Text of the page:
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HSE chair is everything like a dame

Health and Safety Executive (HSE) chair Judith Hackitt has been made a Dame of the British Empire in the new year honours list.

Judith Hackitt ,Health and Safety Executive (HSE) chair
Judith Hackitt, Health and Safety Executive (HSE) chair | Image credit: ©HSE

Since 2007 Hackitt has served first as chair of the Health and Safety Commission (HSC) then as chair of the HSE board which succeeded it. She was previously a member of the HSC between 2002 and 2005. 

She worked in the chemicals industry for 23 years for employers including Esso Chemicals at its Fawley refinery, before joining the Chemical Industries Association in 1998, becoming its director general in 2002.

She is due to stand down as chair in March.

She became a Commander of the British Empire in 2005 for services to health and safety and her latest title is in recognition of services to and engineering in particular acting as a role model for young women. 

 

 

 

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  • Tim,As you know I have had

    Permalink Submitted by Sourabh on 5 March 2016 - 06:47 pm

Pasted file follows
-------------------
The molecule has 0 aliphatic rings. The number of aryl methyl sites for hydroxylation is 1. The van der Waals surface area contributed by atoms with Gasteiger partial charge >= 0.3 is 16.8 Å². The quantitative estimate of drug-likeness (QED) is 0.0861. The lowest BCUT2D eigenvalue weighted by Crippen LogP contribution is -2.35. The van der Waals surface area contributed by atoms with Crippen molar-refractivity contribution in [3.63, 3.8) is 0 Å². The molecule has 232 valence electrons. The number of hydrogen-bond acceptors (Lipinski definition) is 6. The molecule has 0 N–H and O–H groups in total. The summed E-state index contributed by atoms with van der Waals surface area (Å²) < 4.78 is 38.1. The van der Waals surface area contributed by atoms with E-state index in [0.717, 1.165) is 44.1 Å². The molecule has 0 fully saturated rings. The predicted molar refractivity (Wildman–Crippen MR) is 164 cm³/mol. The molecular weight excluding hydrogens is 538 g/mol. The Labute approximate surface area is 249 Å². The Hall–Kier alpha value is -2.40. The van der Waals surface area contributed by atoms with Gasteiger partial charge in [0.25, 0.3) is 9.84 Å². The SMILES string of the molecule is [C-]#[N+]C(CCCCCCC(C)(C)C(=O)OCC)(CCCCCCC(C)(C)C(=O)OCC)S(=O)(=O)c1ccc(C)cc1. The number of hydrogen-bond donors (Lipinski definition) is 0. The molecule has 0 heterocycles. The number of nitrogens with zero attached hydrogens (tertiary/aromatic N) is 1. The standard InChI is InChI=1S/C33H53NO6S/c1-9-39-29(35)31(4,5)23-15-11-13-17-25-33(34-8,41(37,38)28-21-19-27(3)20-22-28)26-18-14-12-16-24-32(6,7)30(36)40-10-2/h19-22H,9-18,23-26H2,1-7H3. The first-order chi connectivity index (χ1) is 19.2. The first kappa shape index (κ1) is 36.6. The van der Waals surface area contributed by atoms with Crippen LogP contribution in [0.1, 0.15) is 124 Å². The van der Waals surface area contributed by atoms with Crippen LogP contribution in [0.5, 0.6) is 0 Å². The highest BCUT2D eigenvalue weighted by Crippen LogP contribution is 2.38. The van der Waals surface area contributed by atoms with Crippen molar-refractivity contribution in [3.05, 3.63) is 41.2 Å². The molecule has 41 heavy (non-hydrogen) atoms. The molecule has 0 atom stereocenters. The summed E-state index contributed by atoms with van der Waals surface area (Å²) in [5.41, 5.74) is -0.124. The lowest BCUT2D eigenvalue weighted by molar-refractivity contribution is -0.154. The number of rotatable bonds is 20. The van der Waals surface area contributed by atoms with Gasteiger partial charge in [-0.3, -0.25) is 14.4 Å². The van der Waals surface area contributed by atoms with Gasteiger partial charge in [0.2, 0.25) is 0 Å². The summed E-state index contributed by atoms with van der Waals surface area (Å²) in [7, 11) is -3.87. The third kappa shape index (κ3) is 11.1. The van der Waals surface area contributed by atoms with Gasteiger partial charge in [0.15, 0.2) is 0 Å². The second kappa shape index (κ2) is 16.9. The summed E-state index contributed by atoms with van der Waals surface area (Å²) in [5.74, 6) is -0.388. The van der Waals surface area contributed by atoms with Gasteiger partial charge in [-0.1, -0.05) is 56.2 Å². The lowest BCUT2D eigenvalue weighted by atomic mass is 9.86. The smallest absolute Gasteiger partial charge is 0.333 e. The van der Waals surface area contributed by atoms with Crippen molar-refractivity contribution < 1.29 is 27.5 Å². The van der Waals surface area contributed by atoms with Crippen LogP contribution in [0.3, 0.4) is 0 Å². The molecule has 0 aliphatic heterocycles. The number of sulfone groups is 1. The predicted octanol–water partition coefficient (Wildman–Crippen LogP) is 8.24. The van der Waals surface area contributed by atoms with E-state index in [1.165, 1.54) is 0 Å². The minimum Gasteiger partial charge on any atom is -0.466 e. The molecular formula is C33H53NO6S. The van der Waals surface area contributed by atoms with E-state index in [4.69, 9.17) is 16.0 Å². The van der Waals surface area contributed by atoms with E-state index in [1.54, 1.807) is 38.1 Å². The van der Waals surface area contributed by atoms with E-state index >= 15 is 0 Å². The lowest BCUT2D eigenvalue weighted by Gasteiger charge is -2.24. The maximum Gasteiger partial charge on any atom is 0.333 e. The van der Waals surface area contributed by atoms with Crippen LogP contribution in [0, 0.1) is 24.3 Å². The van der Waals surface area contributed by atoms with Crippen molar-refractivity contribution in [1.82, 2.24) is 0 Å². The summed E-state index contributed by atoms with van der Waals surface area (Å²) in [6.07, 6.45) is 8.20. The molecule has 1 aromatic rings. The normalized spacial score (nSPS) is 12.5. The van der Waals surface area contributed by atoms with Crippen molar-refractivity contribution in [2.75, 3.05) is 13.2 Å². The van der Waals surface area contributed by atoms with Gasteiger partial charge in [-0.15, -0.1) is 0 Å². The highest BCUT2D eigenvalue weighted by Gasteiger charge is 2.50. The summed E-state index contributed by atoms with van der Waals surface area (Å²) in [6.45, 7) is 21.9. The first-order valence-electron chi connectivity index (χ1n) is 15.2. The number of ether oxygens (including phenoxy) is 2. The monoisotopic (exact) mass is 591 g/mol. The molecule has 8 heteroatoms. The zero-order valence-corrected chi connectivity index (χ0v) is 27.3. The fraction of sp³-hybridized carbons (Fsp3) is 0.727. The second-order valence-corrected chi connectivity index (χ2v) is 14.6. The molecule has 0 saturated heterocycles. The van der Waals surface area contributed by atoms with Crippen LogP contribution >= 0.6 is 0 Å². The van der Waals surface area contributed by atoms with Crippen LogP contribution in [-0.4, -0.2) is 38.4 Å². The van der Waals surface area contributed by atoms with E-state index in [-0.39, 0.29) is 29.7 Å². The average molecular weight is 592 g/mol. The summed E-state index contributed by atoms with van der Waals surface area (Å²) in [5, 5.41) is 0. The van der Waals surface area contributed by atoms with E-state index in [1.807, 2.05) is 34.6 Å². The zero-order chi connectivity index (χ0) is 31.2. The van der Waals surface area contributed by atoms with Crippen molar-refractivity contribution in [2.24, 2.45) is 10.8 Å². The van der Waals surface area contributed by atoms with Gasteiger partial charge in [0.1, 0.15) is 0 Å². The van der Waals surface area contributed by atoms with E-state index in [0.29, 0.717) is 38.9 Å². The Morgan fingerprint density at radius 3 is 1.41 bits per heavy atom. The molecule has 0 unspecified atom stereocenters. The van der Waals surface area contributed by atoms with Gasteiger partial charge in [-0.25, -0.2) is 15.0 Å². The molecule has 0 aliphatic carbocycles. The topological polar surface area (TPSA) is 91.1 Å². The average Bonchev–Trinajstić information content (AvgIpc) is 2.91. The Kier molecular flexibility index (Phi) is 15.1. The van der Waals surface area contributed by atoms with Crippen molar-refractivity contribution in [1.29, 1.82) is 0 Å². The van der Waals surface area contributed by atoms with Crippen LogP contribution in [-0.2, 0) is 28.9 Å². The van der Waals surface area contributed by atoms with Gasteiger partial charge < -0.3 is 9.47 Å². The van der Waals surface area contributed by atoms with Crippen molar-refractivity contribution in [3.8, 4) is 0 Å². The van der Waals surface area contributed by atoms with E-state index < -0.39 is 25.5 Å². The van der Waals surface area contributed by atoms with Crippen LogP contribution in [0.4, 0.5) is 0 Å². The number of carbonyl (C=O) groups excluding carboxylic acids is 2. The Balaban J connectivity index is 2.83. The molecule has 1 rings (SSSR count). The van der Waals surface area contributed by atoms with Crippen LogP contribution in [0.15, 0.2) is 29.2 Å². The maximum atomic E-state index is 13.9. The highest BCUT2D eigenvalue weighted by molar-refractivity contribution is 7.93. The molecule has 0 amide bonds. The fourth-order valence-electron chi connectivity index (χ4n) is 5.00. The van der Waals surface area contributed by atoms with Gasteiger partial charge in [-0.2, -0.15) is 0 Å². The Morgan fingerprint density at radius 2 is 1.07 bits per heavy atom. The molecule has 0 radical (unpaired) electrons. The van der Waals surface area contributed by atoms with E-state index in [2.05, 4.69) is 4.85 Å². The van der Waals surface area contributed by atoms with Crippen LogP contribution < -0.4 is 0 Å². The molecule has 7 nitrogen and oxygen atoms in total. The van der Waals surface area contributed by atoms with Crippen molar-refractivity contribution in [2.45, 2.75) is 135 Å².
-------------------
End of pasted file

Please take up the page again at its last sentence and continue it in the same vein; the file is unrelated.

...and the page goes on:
Tim,As you know I have had some fascinating long-term inceoattirns with HSE, such as the Adventure Activities Licensing Service, for which I am Head of Inspection. Grappling with opposing views, or at least apparently opposing views on risk is not new to me.I argue that the Adventure Activity sector, at least, needs to take a wider perspective on the issue of risk whilst acknowledging that HSE, because of its mandate inherent in the Health and Safety at Work Act, by necessity must take a much narrower one. A lot of it is to do with language.No parent, teacher, activity provider is likely to say yes' in answer to the question Are you prepared to risk the safety of a child in your care? However, ask those same people a slightly different question, such as Do you think he child in your care should be exposed to challenges whilst in your care the answer is almost bound to be yes'. Now all we have to do is define what we mean by challenge'. In various articles, such as Language of Change I have defined it as having (at least) 5 key elements.1. A chance of benefit gain.2, A risk of loss or harm.3. Careful goal setting. Russian roulette is not a challenge, by this definition.4. A willingness to participate. If its not entered into willingly its not a challenge, its servitude!5. Physical or emotional activity outside the comfort zone.Thus risk is an inherent part of challenge, but they are not synonymous. You can however replace the word risk' with challenge' in almost every one of Tim's original arguments without in any way changing their meaning, only the extent to which the argument becomes socially acceptable. Children need challenge in order to develop. It is self-evident and manifestly socially acceptable. But because risk of loss or harm' is an INHERENT part of a challenge, we cannot cherry pick some parts and discard the rest.There is no notion of this in the Health and Safety at Work Act, and so, not surprisingly, no notion of it in HSE's narrow concept of risk reduction. Of course parents, teachers, and others recognize that accident prevention is only PART of keeping a child safe. They need, for example, to develop awareness, judgment, tolerance, even resilience. And keeping a child or young person safe is only part of nurturing their well-being. Love and attention, good relationships with friends and families, a sense of belonging and physical contentment are also essential ingredients. And finally well-being is only PART of happiness which many authorities, from the Dali Lama to the New Economics Foundation, acknowledge as perhaps the highest of human aspirations.We simply need to take the moral high ground when it comes to choosing the vocabulary of engagement. Challenge not risk, risk-benefit assessment not Risk Assessment, and well-being not accident prevention.

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